He went on to explain that several years before he had been introduced to the church by way of some baseball clubs, and he had been baptized as part of the initiation to the team. He didn't know anything about the church, but was anxious to learn more. After talking to the bishop, we went ahead and taught him the discussions and was attending church when I was transfered from that ward.
About 15 years ago my roommate got drunk and told me about the "miracle" of the Tokyo South Mission. He had been home a little over 5 years. The miracle revolved around a new tactic called "eki dendo" which translates into train station contacting.
Probably 95% of Mormon converts in Japan were young unmarried girls, teenagers or in their 20's. With virtually no real marriage opportunities in the church and strong cultural expectations that the wife follow her husband's lead in religious matters, there was little hope for any of them to remain active long. Solution:polygamy or convert more single guys which is not easy.
Millions of young men in Japan spent their only free time standing around the train stations waiting to get to and from school or their after school tutorials or their tyrannical mothers who force them to study around the clock. They had typically 20 to 30 minutes of free time between train connections.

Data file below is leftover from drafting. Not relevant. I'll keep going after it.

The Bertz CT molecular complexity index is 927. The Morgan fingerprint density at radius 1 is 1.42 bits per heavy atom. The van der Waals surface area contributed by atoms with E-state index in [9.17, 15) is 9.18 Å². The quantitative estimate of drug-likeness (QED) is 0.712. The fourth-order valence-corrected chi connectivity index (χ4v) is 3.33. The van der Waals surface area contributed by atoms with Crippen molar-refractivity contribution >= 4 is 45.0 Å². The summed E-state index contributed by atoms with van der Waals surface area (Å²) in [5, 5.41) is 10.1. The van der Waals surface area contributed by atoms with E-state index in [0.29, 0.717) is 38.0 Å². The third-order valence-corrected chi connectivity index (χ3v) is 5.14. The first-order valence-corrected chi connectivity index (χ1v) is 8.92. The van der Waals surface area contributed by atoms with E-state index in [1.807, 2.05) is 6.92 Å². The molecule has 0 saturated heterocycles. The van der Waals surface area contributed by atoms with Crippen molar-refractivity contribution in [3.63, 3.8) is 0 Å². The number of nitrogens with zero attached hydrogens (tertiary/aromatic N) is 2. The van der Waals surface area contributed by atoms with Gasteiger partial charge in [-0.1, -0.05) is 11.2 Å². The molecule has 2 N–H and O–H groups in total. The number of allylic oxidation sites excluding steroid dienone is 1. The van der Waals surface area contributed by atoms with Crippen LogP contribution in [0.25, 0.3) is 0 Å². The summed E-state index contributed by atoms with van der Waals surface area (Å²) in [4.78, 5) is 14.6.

Some brilliant Zone Leaders thought of a new way to teach the gospel to these young guys while they waited for their trains. They mooched some office space right next to the train station. They broke the conversion process into 10 easy steps of twenty minute meetings daily over a two week course; including an initial introduction, 6 of the 8 missionary lessons (the lesson on Christ and the one on the Priesthood/staying active through church service were ditched), an interview, baptism, and conformation. The real genius was each missionary specializing in one of the steps and having the most experienced missionaries teach the first steps and the least experienced who could not even communicate in that language doing the interview and baptism.